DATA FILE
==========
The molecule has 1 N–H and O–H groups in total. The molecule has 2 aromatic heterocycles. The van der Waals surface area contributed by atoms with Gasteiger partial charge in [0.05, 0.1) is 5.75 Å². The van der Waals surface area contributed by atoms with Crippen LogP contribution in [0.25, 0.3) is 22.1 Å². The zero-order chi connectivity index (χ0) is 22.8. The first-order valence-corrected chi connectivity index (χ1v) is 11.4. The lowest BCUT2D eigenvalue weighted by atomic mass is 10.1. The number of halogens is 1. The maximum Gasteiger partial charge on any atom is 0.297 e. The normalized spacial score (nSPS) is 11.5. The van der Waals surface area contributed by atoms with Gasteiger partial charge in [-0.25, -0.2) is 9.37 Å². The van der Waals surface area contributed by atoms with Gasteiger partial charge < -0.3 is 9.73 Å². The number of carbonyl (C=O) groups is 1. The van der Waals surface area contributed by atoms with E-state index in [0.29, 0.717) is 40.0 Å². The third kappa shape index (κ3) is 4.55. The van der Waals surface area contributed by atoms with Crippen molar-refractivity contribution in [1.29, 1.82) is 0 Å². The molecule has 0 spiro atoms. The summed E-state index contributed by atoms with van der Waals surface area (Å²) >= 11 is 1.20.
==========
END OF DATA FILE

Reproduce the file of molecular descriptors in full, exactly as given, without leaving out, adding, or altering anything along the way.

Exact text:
The molecule has 1 N–H and O–H groups in total. The molecule has 2 aromatic heterocycles. The van der Waals surface area contributed by atoms with Gasteiger partial charge in [0.05, 0.1) is 5.75 Å². The van der Waals surface area contributed by atoms with Crippen LogP contribution in [0.25, 0.3) is 22.1 Å². The zero-order chi connectivity index (χ0) is 22.8. The first-order valence-corrected chi connectivity index (χ1v) is 11.4. The lowest BCUT2D eigenvalue weighted by atomic mass is 10.1. The number of halogens is 1. The maximum Gasteiger partial charge on any atom is 0.297 e. The normalized spacial score (nSPS) is 11.5. The van der Waals surface area contributed by atoms with Gasteiger partial charge in [-0.25, -0.2) is 9.37 Å². The van der Waals surface area contributed by atoms with Gasteiger partial charge < -0.3 is 9.73 Å². The number of carbonyl (C=O) groups is 1. The van der Waals surface area contributed by atoms with E-state index in [0.29, 0.717) is 40.0 Å². The third kappa shape index (κ3) is 4.55. The van der Waals surface area contributed by atoms with Crippen molar-refractivity contribution in [1.29, 1.82) is 0 Å². The molecule has 0 spiro atoms. The summed E-state index contributed by atoms with van der Waals surface area (Å²) >= 11 is 1.20.